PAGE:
BJP has edge over others in Laxmi Nagar, AAP banks on Kejri appeal

BJP has edge over others in Laxmi Nagar, AAP banks on Kejri appeal

In December 2013, the Aam Aadmi Party had swept Laxmi Nagar, the first settlement that comes after one crosses the Yamuna. But history may not repeat itself in the February 7 Assembly elections.

Politics has come full circle as Vinod Kumar Binny, the then AAP candidate who had upstaged well-entrenched Congress leader Ashok Kumar Walia, has now crossed over to the BJP. Apparently unsure of his prospects, Binny has shifted to neighbouring Patparganj constituency.

In Laxmi Nagar, BJP appears to have an edge in what is an interesting three-way contest. A reluctant Walia has been forced by Congress to enter the electoral fray to take on B B Tyagi of BJP and Nitin Tyagi of AAP.

With 1.2 lakh voters, the constituency has a formidable Punjabi presence at 20 per cent; Poorvanchalis hailing from UP and Bihar constitute nearly 15 per cent of the population and Muslims 12 per cent.


One of the most thickly populated areas in the city, unregulated constructions and inadequate infrastructure are the major issues for residents of the constituency.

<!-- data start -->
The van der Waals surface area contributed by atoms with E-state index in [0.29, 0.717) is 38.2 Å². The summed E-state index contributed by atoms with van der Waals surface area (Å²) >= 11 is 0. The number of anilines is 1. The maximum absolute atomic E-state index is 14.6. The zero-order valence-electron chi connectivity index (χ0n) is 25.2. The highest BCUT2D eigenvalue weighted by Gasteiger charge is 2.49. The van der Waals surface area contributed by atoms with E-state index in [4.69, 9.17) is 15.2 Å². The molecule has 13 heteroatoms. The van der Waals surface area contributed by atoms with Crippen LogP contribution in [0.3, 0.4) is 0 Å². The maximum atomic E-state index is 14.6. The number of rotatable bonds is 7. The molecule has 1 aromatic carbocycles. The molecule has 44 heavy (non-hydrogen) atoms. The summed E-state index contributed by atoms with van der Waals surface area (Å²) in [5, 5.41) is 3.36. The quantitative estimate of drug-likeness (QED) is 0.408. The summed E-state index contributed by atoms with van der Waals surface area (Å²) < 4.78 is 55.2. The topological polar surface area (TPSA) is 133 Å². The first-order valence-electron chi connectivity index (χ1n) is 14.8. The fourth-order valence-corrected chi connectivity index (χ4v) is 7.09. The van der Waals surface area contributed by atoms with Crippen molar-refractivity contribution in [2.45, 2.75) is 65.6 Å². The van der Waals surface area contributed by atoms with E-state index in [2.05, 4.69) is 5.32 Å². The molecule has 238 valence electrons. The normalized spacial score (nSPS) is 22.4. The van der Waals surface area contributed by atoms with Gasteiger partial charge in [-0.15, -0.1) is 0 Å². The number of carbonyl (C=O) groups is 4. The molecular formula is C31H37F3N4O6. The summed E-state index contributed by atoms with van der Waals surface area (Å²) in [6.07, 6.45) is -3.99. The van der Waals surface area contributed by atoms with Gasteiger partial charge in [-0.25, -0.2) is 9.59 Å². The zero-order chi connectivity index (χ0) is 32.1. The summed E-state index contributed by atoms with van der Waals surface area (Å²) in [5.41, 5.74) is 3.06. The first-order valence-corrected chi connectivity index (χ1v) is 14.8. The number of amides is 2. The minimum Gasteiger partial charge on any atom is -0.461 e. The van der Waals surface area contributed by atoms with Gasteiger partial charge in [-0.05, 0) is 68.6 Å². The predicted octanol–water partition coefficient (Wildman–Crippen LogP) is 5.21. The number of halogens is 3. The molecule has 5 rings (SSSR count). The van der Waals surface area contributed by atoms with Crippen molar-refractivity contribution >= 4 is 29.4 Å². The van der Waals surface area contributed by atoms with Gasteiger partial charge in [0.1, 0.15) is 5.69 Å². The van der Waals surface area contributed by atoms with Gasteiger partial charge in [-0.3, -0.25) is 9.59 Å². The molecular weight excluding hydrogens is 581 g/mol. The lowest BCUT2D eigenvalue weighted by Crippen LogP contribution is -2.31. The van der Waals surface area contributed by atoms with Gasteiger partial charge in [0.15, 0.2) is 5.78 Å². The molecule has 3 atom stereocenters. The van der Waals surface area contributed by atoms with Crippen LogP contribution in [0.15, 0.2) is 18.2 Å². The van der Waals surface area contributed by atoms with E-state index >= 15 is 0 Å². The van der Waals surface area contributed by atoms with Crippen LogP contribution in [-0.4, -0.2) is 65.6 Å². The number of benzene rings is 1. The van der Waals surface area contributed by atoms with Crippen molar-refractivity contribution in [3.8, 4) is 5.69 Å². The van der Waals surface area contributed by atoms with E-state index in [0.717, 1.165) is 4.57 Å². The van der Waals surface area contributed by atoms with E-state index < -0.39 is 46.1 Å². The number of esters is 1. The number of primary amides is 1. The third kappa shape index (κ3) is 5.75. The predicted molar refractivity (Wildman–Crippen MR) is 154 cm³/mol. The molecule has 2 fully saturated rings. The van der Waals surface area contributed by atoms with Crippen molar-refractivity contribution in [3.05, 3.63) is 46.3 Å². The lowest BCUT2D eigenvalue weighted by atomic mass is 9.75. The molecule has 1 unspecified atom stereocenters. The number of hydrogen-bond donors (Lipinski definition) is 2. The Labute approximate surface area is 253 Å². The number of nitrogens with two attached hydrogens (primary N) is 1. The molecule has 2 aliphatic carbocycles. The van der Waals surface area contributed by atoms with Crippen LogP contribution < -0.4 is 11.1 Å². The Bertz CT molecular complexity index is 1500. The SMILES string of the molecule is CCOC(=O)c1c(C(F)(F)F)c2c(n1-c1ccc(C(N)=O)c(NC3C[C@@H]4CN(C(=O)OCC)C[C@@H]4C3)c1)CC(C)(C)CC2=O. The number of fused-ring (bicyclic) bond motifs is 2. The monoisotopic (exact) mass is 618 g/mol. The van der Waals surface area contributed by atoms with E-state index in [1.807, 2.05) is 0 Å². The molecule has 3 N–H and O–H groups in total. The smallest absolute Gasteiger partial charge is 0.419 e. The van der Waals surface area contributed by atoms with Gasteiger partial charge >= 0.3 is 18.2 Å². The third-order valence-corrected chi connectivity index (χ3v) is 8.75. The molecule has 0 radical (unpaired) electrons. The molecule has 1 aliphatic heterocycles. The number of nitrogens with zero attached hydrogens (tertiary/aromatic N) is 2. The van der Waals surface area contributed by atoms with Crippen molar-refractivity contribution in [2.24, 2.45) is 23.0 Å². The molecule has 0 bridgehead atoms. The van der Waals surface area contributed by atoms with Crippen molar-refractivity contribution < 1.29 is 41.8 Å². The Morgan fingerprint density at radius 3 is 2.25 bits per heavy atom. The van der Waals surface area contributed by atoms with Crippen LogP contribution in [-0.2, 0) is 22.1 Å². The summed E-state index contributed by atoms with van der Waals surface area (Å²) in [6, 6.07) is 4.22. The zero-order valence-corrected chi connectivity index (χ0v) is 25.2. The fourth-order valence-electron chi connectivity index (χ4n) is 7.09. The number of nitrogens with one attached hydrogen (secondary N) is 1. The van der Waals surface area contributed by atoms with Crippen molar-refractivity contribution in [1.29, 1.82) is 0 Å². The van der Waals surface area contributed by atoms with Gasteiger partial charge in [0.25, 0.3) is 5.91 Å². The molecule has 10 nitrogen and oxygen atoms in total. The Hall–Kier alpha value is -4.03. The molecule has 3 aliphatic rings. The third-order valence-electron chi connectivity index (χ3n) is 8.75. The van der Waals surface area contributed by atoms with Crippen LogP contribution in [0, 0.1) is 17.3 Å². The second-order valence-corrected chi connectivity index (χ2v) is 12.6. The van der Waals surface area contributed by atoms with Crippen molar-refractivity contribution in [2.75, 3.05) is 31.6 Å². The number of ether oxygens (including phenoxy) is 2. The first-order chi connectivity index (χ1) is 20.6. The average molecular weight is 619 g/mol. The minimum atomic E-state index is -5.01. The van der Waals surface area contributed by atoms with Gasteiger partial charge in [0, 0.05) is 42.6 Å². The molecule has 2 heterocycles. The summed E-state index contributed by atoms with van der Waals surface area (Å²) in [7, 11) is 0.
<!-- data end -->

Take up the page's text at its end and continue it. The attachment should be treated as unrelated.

Doctor-turned-politician Walia, a four-term legislator, enjoys a lot of goodwill in the constituency, but the strong anti-incumbency sentiment during the 2013 elections had proved to be his nemesis.

Congress sources said Walia was keen to withdraw from the fray due to ill-health, but agreed to contest after being coaxed by the party.

BJP’s B B Tyagi, a former councillor, is considered to have a grip on the constituency. “I have not met him personally, but Tyagi has taken efforts to develop the constituency by getting us good roads,” said Priya Singh, a homemaker who stays in a house in one of the numerous narrow bylanes in the area.

“Waliaji’s ill-health has left Congress leaders worried as it may result in further erosion in the party’s support base,” said Zafar Ali, a small-time businessman in the constituency known for its cloth market.

AAP’s Nitin Tyagi, a close associate of party stalwart Manish Sisodia, is banking on the popularity of former chief minister Arvind Kejriwal to see him through.

“We have good roads, but sewerage is a big problem,” said Pradeep Singh, an aspiring civil servant, who attends one of the numerous IAS coaching classes in the area.
Singh is not a registered voter in the constituency.

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